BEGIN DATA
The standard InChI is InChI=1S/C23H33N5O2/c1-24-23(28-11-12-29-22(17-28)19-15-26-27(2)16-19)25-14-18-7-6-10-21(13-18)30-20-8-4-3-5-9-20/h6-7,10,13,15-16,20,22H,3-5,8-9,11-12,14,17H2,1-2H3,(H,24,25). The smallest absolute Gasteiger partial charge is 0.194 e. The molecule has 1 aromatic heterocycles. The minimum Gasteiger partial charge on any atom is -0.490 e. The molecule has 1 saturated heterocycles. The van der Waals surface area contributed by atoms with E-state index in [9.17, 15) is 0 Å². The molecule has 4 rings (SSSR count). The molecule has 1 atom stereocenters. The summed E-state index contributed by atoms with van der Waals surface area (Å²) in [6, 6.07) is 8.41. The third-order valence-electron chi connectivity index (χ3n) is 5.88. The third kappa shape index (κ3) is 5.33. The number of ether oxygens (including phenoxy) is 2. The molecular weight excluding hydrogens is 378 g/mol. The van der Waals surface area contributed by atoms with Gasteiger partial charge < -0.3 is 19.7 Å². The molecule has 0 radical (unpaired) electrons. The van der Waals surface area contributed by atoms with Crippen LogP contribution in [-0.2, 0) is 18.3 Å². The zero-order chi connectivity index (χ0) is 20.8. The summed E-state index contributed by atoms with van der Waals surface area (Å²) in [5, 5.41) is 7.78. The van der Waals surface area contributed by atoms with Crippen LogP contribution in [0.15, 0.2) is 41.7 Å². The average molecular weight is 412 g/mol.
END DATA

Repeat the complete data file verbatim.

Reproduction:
The standard InChI is InChI=1S/C23H33N5O2/c1-24-23(28-11-12-29-22(17-28)19-15-26-27(2)16-19)25-14-18-7-6-10-21(13-18)30-20-8-4-3-5-9-20/h6-7,10,13,15-16,20,22H,3-5,8-9,11-12,14,17H2,1-2H3,(H,24,25). The smallest absolute Gasteiger partial charge is 0.194 e. The molecule has 1 aromatic heterocycles. The minimum Gasteiger partial charge on any atom is -0.490 e. The molecule has 1 saturated heterocycles. The van der Waals surface area contributed by atoms with E-state index in [9.17, 15) is 0 Å². The molecule has 4 rings (SSSR count). The molecule has 1 atom stereocenters. The summed E-state index contributed by atoms with van der Waals surface area (Å²) in [6, 6.07) is 8.41. The third-order valence-electron chi connectivity index (χ3n) is 5.88. The third kappa shape index (κ3) is 5.33. The number of ether oxygens (including phenoxy) is 2. The molecular weight excluding hydrogens is 378 g/mol. The van der Waals surface area contributed by atoms with Gasteiger partial charge < -0.3 is 19.7 Å². The molecule has 0 radical (unpaired) electrons. The van der Waals surface area contributed by atoms with Crippen LogP contribution in [-0.2, 0) is 18.3 Å². The zero-order chi connectivity index (χ0) is 20.8. The summed E-state index contributed by atoms with van der Waals surface area (Å²) in [5, 5.41) is 7.78. The van der Waals surface area contributed by atoms with Crippen LogP contribution in [0.15, 0.2) is 41.7 Å². The average molecular weight is 412 g/mol.